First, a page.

On October 24, 1864, physician and future dress reform activist Mary Edwards Walker spoke at a local Democratic Party rally held at Doolittle Hall, an auditorium in the mixed-use Doolittle Block. It was one of the first occasions on which any major-party convention was addressed by a woman.
On January 23, 1885, famed freethought orator Robert Green Ingersoll delivered one of his controversial lectures on religion, "Orthodoxy," at the same site. The auditorium was now known as the Academy of Music.
The Building and Site. The boxy, mixed-use building stood just north of the Market House, the surviving structure known today as Old City Hall. It was built at an unknown date by Oswego businessman and developer Sylvester Doolittle (1800–1881), who erected a number of commercial structures in the Lake Ontario port city. The building's auditorium was originally named Doolittle Hall.
The building was a nondescript wharfside affair. The auditorium occupied the upper floor; the ground floor housed a produce wholesaler, a ship's chandler, and other businesses.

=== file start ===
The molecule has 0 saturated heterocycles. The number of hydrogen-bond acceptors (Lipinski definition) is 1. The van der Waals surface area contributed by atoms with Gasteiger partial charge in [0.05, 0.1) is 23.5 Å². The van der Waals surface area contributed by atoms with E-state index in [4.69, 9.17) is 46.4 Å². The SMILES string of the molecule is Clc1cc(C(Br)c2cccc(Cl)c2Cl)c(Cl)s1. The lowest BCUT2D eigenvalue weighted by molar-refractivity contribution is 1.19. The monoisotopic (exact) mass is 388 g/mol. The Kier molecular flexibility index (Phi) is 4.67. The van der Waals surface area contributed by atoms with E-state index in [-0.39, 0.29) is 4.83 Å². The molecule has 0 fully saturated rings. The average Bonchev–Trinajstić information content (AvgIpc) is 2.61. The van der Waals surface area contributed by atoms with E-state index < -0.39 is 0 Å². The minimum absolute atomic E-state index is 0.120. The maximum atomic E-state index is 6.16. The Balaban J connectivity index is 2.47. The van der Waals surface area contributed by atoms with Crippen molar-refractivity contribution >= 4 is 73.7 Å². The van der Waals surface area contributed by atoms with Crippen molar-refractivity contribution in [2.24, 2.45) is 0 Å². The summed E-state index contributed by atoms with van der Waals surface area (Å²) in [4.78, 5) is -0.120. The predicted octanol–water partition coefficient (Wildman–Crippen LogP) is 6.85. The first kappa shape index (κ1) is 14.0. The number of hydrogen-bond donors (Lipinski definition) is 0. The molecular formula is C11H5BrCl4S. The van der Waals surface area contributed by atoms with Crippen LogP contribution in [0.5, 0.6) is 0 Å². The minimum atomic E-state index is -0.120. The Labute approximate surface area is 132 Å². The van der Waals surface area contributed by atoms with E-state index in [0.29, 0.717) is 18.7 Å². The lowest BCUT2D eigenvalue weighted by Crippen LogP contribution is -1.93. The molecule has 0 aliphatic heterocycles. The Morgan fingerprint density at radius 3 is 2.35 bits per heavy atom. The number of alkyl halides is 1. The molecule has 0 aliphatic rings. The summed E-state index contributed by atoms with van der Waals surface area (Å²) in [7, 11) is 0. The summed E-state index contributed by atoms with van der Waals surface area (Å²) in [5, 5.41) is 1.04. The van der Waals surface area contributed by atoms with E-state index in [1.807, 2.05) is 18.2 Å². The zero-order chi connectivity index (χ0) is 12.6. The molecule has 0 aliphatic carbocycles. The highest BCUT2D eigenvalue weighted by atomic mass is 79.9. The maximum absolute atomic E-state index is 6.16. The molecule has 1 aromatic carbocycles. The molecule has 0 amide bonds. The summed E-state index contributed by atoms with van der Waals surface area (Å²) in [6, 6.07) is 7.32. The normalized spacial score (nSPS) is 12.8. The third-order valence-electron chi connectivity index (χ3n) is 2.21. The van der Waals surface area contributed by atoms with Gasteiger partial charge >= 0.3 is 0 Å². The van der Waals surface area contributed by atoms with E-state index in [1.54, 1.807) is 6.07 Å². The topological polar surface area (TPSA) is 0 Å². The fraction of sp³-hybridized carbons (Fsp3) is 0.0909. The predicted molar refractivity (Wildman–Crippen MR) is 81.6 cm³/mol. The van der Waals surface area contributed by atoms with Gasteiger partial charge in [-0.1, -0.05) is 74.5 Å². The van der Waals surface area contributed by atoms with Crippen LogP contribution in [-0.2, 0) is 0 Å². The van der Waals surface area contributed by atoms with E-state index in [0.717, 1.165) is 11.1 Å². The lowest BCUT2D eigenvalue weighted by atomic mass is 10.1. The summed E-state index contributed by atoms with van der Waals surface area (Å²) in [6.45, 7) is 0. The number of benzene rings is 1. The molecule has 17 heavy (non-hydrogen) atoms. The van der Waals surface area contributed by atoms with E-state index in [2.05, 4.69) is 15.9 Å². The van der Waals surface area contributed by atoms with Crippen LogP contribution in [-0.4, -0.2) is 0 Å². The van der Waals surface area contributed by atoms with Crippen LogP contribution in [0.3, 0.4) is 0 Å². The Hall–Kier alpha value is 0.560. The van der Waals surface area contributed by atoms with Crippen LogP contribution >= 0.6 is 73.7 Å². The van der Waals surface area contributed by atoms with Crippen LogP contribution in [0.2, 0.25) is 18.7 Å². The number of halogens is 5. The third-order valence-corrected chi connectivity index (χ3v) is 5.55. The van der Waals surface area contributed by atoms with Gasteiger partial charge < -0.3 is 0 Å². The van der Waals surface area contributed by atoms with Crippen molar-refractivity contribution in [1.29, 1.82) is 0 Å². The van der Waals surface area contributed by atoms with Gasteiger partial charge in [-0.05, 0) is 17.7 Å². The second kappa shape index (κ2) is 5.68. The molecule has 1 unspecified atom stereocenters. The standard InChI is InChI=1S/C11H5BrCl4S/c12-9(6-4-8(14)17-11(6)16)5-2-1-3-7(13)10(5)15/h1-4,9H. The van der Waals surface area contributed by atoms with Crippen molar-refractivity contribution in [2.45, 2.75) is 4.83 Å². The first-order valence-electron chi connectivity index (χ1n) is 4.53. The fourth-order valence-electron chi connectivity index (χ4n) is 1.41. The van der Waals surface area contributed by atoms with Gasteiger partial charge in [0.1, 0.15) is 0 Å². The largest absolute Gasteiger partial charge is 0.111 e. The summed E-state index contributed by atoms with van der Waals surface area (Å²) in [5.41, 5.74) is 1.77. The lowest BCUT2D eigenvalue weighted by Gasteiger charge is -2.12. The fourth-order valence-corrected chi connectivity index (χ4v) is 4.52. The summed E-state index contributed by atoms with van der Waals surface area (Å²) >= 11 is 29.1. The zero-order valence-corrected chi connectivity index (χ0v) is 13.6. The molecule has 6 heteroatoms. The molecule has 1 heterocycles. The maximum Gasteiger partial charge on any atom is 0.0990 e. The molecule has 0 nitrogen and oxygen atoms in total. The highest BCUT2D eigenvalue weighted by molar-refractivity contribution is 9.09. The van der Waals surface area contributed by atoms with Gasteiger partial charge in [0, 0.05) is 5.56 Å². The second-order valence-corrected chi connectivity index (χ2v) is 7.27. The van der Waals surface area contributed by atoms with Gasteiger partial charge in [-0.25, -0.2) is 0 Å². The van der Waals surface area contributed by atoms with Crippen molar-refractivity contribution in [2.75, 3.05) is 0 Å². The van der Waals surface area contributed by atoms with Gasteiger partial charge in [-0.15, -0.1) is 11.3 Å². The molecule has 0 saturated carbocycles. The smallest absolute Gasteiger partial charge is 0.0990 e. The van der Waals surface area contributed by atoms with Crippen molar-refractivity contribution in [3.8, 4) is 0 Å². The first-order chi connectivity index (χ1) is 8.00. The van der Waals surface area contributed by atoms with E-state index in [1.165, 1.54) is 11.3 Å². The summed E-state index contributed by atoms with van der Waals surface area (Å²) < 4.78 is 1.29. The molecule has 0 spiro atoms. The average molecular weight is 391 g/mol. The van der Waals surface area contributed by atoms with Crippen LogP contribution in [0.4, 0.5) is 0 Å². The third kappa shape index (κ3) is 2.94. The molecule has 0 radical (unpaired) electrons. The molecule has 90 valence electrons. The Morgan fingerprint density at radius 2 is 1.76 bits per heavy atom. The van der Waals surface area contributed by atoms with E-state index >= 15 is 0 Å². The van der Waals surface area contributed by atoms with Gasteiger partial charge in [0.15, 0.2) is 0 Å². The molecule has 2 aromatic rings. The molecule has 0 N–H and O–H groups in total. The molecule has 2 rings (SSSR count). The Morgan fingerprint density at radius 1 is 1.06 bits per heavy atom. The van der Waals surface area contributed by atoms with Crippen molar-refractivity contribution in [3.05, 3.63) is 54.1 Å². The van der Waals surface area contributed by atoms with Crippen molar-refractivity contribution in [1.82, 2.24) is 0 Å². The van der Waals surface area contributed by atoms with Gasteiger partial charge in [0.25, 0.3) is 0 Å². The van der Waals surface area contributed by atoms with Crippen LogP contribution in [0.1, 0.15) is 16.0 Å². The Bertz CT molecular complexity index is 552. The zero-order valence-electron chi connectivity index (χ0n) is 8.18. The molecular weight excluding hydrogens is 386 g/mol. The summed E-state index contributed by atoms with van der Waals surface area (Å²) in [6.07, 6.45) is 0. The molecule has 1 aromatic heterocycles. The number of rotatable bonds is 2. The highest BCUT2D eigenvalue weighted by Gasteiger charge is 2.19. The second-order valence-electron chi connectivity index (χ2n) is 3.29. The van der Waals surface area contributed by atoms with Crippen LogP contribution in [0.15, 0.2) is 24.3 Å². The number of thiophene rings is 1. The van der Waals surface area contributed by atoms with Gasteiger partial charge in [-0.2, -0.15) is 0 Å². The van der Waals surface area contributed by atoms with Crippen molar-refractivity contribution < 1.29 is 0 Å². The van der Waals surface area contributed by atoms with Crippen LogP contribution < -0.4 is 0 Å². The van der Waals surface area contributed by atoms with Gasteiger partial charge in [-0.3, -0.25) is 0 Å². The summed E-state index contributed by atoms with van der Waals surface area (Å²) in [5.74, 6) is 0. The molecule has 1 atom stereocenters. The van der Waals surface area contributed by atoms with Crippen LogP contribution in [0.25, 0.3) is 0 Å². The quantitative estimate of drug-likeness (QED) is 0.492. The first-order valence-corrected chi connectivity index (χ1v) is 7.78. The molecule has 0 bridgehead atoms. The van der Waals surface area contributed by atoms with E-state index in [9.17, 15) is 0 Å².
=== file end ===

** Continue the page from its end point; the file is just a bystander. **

In 1875, the auditorium was extensively renovated and reopened as the Academy of Music. It operated for eighteen years, closing when the building was condemned on December 24, 1892. Demolition followed.
The Richardson Theatre, a state-of-the-art facility by the standards of the time, opened on the Academy of Music site in January 1895. In 1904, the property was purchased and demolished so that railroad tracks that ran down the center of Water Street could be rerouted. The tracks were removed in the late 1960s or early 1970s, and the site became the municipal parking lot that it is today. Thanks to historian Mark Slosek for research assistance.